The Drowning features two primary game types spread evenly throughout the campaign: Attack and Defend stages. Attack stages are probably the more exciting of the two, as players are given free rein to move about a close-quartered environment and gun down any drowned creature that might be lurking around the next bend. Defend stages restrict the environments to even smaller playing fields, as you have nowhere to run or hide as the creatures try to break through wooden barriers at one of several entry points (somewhat similar to the concept seen in Call of Duty‘s Zombies mode). While the Defend stages are a nice change of pace, it still would have been nice to have a bit more strategy involved than mindlessly shooting everything that crosses your path, like the ability to rebuild the wooden barrier defenses after they get broken through.

The Drowning

Progression in The Drowning is all about collecting new parts to upgrade your arsenal of weapons, items, and vehicles. Each different level set comes with a handful of stages which must be completed with high-star rankings to earn rarer reward parts that let you advance to the next location. For instance, in order to move to the next creature-ridden set of areas, you might need to craft a Speedboat, by first earning a Broken Speedboat shell, and then fixing it up with rare items like a Propeller, Fiberglass Mesh, and Polyester Resin that you’ll find through regular gameplay. Each level has five available stars to be earned, although the score requirement jump from Star 4 to Star 5 is so steep that you’re almost required to pay for that extra boost, or return later on when you’re already well into the game with more powerful weapons. Points are earned for things like headshots, multi-kills, and boosting up your frenzy meter on the left-hand side of the screen. You’ll get to play around 10 or 11 stages in one sitting before you’ll need to wait for your gas can (energy system) to slowly regenerate. You can speed up the process by buying more gas at a pretty ridiculously-inflated price, but the whole inclusion of this energy system just seems a bit archaic to the game’s otherwise pretty fair and generous freemium model.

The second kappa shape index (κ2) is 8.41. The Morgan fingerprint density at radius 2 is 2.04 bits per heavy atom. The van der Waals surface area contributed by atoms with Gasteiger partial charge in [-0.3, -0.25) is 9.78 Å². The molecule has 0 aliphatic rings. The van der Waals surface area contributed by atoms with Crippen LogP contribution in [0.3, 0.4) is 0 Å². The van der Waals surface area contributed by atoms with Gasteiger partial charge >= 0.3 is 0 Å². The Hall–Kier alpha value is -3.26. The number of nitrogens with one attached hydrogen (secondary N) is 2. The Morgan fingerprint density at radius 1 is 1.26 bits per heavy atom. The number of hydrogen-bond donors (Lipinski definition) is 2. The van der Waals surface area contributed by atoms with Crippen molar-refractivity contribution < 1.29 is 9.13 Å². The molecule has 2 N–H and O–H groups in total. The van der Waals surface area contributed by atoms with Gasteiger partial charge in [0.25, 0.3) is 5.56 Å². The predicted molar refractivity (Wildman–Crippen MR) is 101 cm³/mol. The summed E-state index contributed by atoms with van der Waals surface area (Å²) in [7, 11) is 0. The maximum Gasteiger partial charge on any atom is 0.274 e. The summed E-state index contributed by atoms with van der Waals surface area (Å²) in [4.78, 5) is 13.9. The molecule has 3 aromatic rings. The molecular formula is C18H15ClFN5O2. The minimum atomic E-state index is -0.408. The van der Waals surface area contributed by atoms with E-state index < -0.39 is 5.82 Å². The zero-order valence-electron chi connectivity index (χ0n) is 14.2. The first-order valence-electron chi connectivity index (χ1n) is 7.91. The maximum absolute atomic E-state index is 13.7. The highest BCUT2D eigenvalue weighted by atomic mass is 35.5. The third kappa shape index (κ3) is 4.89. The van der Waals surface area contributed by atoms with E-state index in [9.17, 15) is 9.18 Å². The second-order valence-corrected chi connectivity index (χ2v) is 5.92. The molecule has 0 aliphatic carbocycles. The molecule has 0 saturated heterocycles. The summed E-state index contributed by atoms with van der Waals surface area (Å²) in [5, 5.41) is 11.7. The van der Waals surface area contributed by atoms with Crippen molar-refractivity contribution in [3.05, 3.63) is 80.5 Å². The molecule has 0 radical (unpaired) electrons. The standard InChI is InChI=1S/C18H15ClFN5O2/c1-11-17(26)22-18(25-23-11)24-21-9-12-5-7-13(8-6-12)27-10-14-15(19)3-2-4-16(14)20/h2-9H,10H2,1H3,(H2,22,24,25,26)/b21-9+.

In addition to crafting vehicles, you’ll also need to craft new kinds of weapons that become just as essential for making your way through the campaign. This is because most newly introduced enemy types can only be defeated by a certain powerful weapon, like the Crossbow or the Shotgun. Unfortunately, the game doesn’t alert you when you need a specific weapon type to continue until after you’ve already attempted the level that requires it, and futilely shot at a number of seemingly invincible baddies to no avail. In this light, The Drowning can definitely get a bit stressful at times, as most enemy types tend to rush you at pretty terrifying speeds, and the need to constantly switch weapons to kill corresponding enemy types can make even the most steady-handed FPS player feel flustered or stumble with the controls.

The Drowning

But despite the few minor missteps that The Drowning makes in areas like energy systems, slightly repetitive arena-based gameplay, and a few missed opportunities in the Defend portion of stages, as a whole, this exhilarating take on a short-burst of FPS gameplay definitely takes some steps (albeit creepy ones) in the right direction. While other mobile FPS games might still be drowning in a sea of shoddy touchscreen controls, The Drowning offers just enough moments of ingenuity and potential insights to these traditional issues that gamers will always be able to keep coming up for refreshing breaths of air.